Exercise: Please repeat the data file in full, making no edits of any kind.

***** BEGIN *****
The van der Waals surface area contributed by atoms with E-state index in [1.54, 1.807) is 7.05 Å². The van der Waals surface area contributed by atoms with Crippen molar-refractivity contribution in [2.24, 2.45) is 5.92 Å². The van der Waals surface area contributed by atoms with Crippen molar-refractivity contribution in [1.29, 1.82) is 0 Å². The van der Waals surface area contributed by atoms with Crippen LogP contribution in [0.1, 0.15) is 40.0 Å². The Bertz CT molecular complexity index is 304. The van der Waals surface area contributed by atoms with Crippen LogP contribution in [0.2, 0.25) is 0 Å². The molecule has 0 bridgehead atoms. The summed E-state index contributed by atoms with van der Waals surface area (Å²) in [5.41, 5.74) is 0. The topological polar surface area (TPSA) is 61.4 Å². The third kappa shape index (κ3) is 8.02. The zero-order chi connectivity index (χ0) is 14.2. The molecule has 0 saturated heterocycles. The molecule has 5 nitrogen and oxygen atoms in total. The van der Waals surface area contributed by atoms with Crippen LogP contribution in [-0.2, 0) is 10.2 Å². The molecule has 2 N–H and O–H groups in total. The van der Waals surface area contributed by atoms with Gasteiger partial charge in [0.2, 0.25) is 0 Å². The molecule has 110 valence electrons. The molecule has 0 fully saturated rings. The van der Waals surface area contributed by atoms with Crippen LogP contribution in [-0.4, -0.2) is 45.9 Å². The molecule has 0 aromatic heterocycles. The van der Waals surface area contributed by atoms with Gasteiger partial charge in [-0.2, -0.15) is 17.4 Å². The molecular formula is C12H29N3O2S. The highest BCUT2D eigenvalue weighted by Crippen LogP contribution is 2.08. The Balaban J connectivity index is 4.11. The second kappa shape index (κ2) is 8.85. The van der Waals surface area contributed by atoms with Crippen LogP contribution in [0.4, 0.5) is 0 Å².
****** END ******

The van der Waals surface area contributed by atoms with E-state index in [1.54, 1.807) is 7.05 Å². The van der Waals surface area contributed by atoms with Crippen molar-refractivity contribution in [2.24, 2.45) is 5.92 Å². The van der Waals surface area contributed by atoms with Crippen molar-refractivity contribution in [1.29, 1.82) is 0 Å². The van der Waals surface area contributed by atoms with Crippen LogP contribution in [0.1, 0.15) is 40.0 Å². The Bertz CT molecular complexity index is 304. The van der Waals surface area contributed by atoms with Crippen LogP contribution in [0.2, 0.25) is 0 Å². The molecule has 0 bridgehead atoms. The summed E-state index contributed by atoms with van der Waals surface area (Å²) in [5.41, 5.74) is 0. The topological polar surface area (TPSA) is 61.4 Å². The third kappa shape index (κ3) is 8.02. The zero-order chi connectivity index (χ0) is 14.2. The molecule has 0 saturated heterocycles. The molecule has 5 nitrogen and oxygen atoms in total. The van der Waals surface area contributed by atoms with Crippen LogP contribution in [-0.2, 0) is 10.2 Å². The molecule has 2 N–H and O–H groups in total. The van der Waals surface area contributed by atoms with Gasteiger partial charge in [0.2, 0.25) is 0 Å². The molecule has 110 valence electrons. The molecule has 0 fully saturated rings. The van der Waals surface area contributed by atoms with Crippen LogP contribution in [-0.4, -0.2) is 45.9 Å². The molecule has 0 aromatic heterocycles. The van der Waals surface area contributed by atoms with Gasteiger partial charge in [-0.2, -0.15) is 17.4 Å². The molecular formula is C12H29N3O2S. The highest BCUT2D eigenvalue weighted by Crippen LogP contribution is 2.08. The Balaban J connectivity index is 4.11. The second kappa shape index (κ2) is 8.85. The van der Waals surface area contributed by atoms with Crippen LogP contribution in [0.4, 0.5) is 0 Å².